Yeah, the Air throttles, but it's still the identical architecture. And guess what — the 13" Pro is the exact same machine, as the Air, the Mac mini, and the iMac, and it doesn't throttle. Literally the only differences are whether a machine has a battery, an in-built display, and ventilation. 

    The only exception is the M1 Pro, which for some reason is not available in the Mac mini or iMac. 

    Where we disagree is that you seem to be saying the "mini had to be stretched", as if the Studio is just a stacked mini. 
    But it's a totally different machine — its internal design is completely different. Virtually nothing about its internal design is similar to the Mac mini.

    This machine is not a beefed-up mini. It's a completely new design. 
     
    And then..what I'm saying is that the Ultra won't fit in a laptop. You're saying that…it won't fit in a laptop, and it won't fit in a mini case, either. Well…yeah?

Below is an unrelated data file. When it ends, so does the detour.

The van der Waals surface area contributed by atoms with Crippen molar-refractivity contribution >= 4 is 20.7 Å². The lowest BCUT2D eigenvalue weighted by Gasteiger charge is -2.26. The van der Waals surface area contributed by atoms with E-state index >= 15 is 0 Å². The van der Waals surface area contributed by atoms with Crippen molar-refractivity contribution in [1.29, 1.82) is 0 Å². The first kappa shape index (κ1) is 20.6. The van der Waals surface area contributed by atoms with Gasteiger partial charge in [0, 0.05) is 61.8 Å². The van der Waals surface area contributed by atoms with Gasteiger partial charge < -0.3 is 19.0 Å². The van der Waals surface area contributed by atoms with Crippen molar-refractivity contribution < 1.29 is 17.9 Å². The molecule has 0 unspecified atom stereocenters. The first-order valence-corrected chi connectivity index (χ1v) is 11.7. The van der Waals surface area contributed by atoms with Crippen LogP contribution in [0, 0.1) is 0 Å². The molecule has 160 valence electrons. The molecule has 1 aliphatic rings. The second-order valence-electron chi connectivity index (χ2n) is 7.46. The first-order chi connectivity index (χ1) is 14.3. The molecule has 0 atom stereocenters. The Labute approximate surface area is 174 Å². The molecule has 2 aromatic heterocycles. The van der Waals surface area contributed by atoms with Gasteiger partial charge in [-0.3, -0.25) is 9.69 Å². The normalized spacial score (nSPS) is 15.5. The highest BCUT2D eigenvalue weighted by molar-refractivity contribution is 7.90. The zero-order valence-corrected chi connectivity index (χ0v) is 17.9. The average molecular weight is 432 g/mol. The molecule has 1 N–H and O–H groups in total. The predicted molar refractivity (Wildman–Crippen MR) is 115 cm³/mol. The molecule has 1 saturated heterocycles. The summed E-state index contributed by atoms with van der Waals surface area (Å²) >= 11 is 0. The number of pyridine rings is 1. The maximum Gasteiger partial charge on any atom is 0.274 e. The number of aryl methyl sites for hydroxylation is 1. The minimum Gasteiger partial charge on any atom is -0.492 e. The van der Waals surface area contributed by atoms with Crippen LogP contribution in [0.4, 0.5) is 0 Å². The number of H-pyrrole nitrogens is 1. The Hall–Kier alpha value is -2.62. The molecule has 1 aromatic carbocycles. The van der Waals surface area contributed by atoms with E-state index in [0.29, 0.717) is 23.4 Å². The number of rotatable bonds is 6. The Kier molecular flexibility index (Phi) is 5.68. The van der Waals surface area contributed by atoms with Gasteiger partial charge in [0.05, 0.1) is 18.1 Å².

The point is that from the M1/M2 up to the M1 Max, the packaging is the ONLY thing that matters. There is no desktop or laptop version of the architecture; they are identical (except, of course, for the Air under sustained loads). 

    This hasn't been the case for intel systems in forever — every generation of architectures had separate desktop and laptop variants, with wildly differing specs. 
    edited July 2022
  • Reply 66 of 67
    techconctechconc Posts: 245member
    tht said:

    The 2019 Mac Pro industrial design is very good imo. Just continue using it and only change the internal design in accordance to the expansion architecture they want to have. There are things they need to do to be competitive with a Mac Pro. Putatively, a product in the workstation market that can both go on top of desks and in racks, and would be able to address a wide range of workflows. So, >1 TB RAM capacity, large internal storage capacity, and flexibility to cover different types of work. I think it needs to continue to have 8 PCIe slots, and PCIe 4 is the minimum for a big box in 2023. How Apple enables large >1 TB memory and 40 to 60 PCIe lanes with their chip, memory and IO architecture has been a subject for debate for awhile.
    Yeah, I'm not a potential customer for it, but I am really interested to see what they do with their "pro" machine.  Honestly, the Mac Studio addresses like 98% of their "pro" market needs, so it's clear why they're not in a big hurry to get this to market.  I suppose the biggest push right now is to just make good on their 2 year transition claims.